Things You'll Need
- Trisodium phosphate cleanser
- Steel wool
- 180-grit sandpaper
- Masking paper
- Professional painter's tape
- Acrylic spray primer
- Metal-etching spray primer
- Epoxy spray paint
If you'd like to alter the color of your bathroom sink or hide scars and discoloration, apply a new surface coat. Whether your bathroom sink is metal, porcelain, or another waterproof material, it is poorly-suited for a new surface coat. Prepare it, using techniques appropriate to its composition, or the new surface coating will eventually flake free and circle the drain.
Wash your bathroom sink to prevent adhesion difficulties. A trisodium phosphate cleanser will provide best results. Don't use a soft sponge; this may leave soap scum. Scrub the sink with steel wool and rinse it with wet rags.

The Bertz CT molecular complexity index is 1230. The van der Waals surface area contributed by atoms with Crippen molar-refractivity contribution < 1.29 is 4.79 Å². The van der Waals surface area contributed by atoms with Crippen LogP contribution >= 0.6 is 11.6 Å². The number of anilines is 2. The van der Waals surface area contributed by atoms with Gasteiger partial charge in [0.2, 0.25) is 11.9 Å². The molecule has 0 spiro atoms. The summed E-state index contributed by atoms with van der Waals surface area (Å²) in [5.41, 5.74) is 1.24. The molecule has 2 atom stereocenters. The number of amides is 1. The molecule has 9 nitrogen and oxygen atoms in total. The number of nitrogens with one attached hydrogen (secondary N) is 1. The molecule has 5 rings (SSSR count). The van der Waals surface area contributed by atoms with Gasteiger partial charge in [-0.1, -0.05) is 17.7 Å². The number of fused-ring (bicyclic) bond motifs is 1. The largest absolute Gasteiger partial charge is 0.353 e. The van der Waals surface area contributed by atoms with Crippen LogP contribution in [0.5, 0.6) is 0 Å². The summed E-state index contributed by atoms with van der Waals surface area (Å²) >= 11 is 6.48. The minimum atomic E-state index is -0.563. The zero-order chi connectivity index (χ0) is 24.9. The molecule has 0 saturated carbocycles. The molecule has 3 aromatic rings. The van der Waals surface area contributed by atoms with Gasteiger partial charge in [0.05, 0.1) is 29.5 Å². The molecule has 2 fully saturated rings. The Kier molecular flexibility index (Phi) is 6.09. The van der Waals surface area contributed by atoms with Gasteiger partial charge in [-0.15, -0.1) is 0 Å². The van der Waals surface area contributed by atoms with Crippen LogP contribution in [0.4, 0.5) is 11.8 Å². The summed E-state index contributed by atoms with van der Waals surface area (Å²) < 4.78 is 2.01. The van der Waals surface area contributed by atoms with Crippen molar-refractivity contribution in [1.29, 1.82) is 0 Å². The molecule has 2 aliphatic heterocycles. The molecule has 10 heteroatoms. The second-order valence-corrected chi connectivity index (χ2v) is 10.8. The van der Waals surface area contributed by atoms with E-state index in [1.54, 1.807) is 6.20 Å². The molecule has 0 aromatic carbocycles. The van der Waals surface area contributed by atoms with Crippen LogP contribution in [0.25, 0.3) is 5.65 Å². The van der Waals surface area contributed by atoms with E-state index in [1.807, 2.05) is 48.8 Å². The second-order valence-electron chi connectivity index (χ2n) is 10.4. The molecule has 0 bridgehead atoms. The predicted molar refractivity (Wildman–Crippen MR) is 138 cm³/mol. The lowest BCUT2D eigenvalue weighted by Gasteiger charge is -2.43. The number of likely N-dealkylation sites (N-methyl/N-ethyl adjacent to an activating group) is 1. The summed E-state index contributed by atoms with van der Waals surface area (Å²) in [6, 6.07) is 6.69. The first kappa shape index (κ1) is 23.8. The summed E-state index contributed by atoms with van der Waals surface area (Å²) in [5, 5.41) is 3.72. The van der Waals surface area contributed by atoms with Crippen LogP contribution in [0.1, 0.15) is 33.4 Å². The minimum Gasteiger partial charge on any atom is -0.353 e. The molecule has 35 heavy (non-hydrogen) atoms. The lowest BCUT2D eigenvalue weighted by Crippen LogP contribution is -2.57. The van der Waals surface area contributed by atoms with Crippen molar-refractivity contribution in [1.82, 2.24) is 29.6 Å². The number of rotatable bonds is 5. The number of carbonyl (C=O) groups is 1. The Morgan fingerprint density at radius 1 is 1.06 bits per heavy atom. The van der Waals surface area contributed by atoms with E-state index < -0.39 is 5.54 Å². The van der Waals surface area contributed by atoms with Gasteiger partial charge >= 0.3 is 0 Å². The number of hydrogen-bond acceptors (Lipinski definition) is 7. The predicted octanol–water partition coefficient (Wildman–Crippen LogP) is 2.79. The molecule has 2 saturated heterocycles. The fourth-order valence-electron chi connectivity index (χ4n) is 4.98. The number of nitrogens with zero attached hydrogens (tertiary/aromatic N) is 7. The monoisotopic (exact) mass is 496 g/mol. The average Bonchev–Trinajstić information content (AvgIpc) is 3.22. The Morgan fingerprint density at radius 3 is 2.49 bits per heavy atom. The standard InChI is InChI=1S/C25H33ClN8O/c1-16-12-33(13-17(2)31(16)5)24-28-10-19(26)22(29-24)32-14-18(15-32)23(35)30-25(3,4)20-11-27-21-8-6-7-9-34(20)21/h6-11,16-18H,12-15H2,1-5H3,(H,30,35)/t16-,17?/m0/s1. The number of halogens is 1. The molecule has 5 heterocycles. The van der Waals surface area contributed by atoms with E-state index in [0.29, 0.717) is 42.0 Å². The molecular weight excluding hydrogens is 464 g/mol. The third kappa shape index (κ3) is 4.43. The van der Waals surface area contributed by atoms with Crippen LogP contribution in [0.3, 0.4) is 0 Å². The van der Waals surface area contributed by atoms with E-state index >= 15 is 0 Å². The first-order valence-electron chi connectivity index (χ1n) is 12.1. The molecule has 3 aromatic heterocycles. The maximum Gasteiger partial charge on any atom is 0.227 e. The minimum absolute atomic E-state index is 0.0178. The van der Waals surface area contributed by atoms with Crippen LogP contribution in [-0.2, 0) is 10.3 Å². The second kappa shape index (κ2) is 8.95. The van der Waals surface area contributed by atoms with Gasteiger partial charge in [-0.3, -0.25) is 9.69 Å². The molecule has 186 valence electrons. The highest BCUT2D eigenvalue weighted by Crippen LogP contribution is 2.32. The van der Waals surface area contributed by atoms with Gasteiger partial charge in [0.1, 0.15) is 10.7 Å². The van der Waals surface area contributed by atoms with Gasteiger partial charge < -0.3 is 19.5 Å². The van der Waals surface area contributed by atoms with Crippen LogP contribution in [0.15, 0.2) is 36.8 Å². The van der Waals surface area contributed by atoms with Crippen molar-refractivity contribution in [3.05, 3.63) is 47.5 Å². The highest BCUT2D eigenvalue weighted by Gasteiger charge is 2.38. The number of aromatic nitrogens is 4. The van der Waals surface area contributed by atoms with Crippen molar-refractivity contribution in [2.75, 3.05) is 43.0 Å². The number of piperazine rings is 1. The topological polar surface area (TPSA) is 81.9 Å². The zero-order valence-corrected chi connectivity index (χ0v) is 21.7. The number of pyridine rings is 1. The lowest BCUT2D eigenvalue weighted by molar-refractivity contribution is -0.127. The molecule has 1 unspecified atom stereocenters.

Rinse the bathroom sink with clean rags. Be thorough, as any cleanser residue will prevent adhesion. Dry the sink, using towels.
Sand non-metallic bathroom sinks or the primer will not stick. Stop once the sink feels rough to your palms.
Protect the countertop/hardware from paint overspray by using masking paper and tape.
Spray nonmetal sinks with an acrylic primer; spray metal sinks with etching primer. Maintain 8 inches between the bathroom sink and spray nozzle or sagging is likely. Don't apply any paint for two hours.
Spray the sink with epoxy paint. Maintain 8 inches between the bathroom sink and spray nozzle, or sagging is likely. Let the new epoxy surface dry for at least three hours.
Ordinary acrylic and latex paint won't last very long on a bathroom sink. Choose a durable epoxy or expect finish failure.
Ryan Lawrence is a freelance writer based in Boulder, Colorado. He has been writing professionally since 1999. He has 10 years of experience as a professional painting contractor. Lawrence writes for High Class Blogs and Yodle. He has a bachelor's degree in journalism and public relations with a minor in history from the University of Oklahoma.